There's certainly no shortage of interesting shapes that have been carved into the Shinarump and Moenkopi Formations, the de Chelly Sandstone, and the underlying Organ Rock Shale.  Oh yeah, the rock formations have a unique nomenclature as well.  Those crazy geologists...!  Enjoy some images of a few here, and don't forget to click on the image to see it full size.  All of these were taken on our tour of Mystery Valley.  Glad to have you along for the ride...

Face Rock

As soon as you see Face Rock, there's no doubt why it is named as such.  Whether from a distance or up close, the unique shape of this rock is quite telling, having been carved by the hands of a great Sculptor.  The mid-afternoon sun was harsh, but a few nice puffy clouds in the deep blue sky made a nice backdrop for these images.  As I hiked up close to the base of the rock formation, I noticed a particularly wispy cloud taking shape right overhead.  From this angle, the cloud gives the appearance of smoke coming from the top of the rock.

Face Rock Smoking

Being a sucker for lots of vivid color, I don't do a lot of black and white conversions of my images.  However, I thought this one might be a good candidate.  The blues have been toned down in this one to provide a more dramatic scene and make the rock and 'smoke' seem to pop off the page.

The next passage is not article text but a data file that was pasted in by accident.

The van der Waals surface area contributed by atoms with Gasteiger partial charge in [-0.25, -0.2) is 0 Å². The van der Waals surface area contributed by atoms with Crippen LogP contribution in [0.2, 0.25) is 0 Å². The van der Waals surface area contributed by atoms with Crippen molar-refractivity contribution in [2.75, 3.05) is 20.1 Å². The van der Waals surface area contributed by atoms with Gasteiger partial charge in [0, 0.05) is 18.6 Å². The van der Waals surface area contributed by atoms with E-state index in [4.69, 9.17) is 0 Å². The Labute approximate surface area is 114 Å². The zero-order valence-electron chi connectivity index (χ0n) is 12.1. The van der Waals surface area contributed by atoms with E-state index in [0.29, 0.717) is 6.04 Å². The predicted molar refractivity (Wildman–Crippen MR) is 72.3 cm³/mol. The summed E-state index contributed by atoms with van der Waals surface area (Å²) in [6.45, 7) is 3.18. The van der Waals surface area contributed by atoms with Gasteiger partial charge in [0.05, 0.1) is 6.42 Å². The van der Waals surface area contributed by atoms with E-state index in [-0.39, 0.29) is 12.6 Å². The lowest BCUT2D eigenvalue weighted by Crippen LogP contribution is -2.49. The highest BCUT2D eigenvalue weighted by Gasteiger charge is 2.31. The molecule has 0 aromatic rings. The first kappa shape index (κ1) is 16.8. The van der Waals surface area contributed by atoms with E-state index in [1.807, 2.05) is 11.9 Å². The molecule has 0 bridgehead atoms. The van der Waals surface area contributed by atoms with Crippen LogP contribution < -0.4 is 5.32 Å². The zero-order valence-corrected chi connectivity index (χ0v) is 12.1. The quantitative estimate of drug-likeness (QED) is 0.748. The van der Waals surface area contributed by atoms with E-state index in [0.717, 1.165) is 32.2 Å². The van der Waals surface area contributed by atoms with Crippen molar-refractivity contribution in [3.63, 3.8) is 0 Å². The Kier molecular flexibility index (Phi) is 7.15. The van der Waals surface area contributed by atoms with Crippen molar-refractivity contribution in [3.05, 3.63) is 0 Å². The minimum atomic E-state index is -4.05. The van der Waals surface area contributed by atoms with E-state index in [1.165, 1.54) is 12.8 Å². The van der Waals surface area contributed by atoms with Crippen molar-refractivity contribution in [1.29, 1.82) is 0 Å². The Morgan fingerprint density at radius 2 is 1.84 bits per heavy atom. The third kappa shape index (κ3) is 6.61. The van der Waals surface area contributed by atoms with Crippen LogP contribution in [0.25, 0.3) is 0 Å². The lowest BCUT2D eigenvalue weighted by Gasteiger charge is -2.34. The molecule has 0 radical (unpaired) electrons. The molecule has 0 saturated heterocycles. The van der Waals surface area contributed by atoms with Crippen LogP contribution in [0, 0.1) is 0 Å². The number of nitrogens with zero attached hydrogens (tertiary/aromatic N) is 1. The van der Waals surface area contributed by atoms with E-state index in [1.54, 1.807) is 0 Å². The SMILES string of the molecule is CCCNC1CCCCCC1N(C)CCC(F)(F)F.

From the images above, you can see that vegetation is sparse in this arid climate.  Believe it or not, the image of this colorful leaf was taken near the base of Face Rock.

Touch of Color

There are several natural arches in this area and we got to visit a couple of them.  I'm sure there is a story behind the names for these, but I'm not sure how that story goes.  Both of these are known as pothole arches, formed by chemical weathering from water that accumulates in depressions on top of the formation and gradually eats through the underlying layers of sandstone.  

Stout Arch

Honeymoon Arch

As the day drew to a close, we were sure to set up on a bluff overlooking Mystery Valley to capture a sunset scene of this vast open space.  From the petrified dunes capped with saucer-shaped rocks in the foreground to the buttes and mesas in the distance, there is little doubt that we were in the backcountry.  

Mystery Valley Sunset

And another black and white of this great landscape...

The sun had long settled down for the night, but the high clouds were still showing some nice color that just begged to be captured in this image.  

More to come...

Desert Oasis (and Fall Color?)

Monument Valley sits at an elevation of around 5,000 to 6,000 feet above sea level.  Summers are generally pretty hot; however, being in the high desert, temperatures cool down rapidly when the sun goes down.  On the flip side, winters here are cold, with temperatures well below freezing and even dropping below zero at times.  It is a harsh place.  Precipitation is rare.  The valley averages just over 4.5 inches of rain annually.  The driest months are lucky to get any rain at all.  As you might suspect, vegetation is sparse.  Other than an occasional juniper, there are few trees to provide habitat for wildlife.